In the morning we meet our facilitators, there are 6 of them, four men and two women, we sit around a table and begin the presentations. We quickly understand the context in which they live and they tell us something about themselves and the reasons why they were attracted by this proposal.

We have an hour and a half to explain our project and the role of facilitators. There is a good feeling and a lively dialogue.

For lunch there is rice, that we will discover is an integral part of any meal, we serve ourselves and, while we are sitting around a table, there is little conversation. Laconic replies to our questions, a sign of a people, like many outside Italy, that does not consider mealtimes as an opportunity to get to know one another, but merely to eat. After lunch we are taken by pick-up to the school. While we sat inside, the facilitators were on the trunk behind. Meanwhile, the sky turned blue and the wind blew.

Approaching the Paquitequete school, we drove along the beach, the endless beauty of the sea and palm trees lining the hillside, partially compensates for the poverty of the surrounding huts in front of which lively smiling children continue to play.

A happy coincidence, coordinated by Eni Mozambique that started a training project for teachers, allows us to participate in the afternoon session with the facilitators.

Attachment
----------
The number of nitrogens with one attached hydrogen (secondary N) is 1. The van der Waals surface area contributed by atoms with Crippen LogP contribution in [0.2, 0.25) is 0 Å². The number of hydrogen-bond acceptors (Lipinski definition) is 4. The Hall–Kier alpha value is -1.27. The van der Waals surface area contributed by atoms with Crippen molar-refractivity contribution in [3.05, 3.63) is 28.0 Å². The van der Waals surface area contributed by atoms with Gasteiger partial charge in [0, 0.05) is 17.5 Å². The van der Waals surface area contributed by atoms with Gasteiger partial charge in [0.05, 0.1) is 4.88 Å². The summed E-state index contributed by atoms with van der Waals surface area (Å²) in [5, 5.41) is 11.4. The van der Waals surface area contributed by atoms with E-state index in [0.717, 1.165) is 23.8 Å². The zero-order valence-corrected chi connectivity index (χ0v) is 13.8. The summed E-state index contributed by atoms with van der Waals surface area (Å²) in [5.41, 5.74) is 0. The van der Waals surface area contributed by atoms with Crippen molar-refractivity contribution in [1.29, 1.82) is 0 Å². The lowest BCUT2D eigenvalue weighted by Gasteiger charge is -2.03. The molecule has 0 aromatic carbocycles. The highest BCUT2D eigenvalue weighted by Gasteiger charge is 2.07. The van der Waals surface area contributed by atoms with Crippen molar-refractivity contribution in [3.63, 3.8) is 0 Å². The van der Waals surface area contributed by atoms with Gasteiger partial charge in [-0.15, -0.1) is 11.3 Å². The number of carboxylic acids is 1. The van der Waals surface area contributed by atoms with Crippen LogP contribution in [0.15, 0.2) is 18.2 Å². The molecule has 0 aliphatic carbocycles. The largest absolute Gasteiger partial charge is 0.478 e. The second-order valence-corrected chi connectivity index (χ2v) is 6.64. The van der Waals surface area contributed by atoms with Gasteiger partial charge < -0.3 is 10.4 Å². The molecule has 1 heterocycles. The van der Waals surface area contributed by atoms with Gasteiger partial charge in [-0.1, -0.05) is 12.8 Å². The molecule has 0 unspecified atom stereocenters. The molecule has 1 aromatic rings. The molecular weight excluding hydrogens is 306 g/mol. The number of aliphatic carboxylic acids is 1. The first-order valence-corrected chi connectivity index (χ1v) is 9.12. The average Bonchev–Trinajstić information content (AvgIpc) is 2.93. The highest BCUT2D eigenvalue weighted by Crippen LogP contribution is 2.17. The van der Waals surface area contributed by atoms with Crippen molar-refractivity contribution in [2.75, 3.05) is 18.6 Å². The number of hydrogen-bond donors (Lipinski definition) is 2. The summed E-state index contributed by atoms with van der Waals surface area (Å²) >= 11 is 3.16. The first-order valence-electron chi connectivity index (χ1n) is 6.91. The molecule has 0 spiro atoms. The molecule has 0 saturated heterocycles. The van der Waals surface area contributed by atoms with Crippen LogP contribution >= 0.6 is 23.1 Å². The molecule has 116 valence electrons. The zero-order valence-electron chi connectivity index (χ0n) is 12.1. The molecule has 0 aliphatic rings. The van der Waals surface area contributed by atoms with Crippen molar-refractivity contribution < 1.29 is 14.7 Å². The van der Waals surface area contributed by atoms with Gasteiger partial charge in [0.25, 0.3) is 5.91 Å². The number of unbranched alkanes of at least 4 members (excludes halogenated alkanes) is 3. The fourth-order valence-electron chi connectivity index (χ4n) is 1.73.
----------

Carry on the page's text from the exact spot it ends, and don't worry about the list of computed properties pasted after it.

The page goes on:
Our chat with Nicoletta, who has been in Mozambique for ten years with her husband, the project leader of an NGO, is interesting, and reveals aspects of daily life of a family with three children and the real reason that keeps them here.

I see the library, where some kids are studying and learn that it is the only public place in Pemba, where kids can find and consult study material free of charge...

5 July 2016

It’s early morning and everyone around the table is ready.

The day before, by asking them to introduce themselves, I was able to get some important details about their training, the activities they carry out and the people themselves (each different in terms of religious affiliation and life experience; a heterogeneous, group highly motivated group).

They are part of the Camal trainers group and their coordinator, Michel, a senior trainer from Khandhelo and Vandali, another trainer. All in all 9, plus Eugenio and me.

I am surprised by little, not common things. They each have a notebook and take notes carefully, asking questions, giving examples, relating the afternoon’s issues with those of the morning. We work hard with a short break for lunch.

I discover that the Paquitequete school works on four shifts, the first starts at 6.40, it is true that here the sun rises early and that shortly after the light is full, but …. The last evening shift, completely in the night, is dedicated to adult literacy.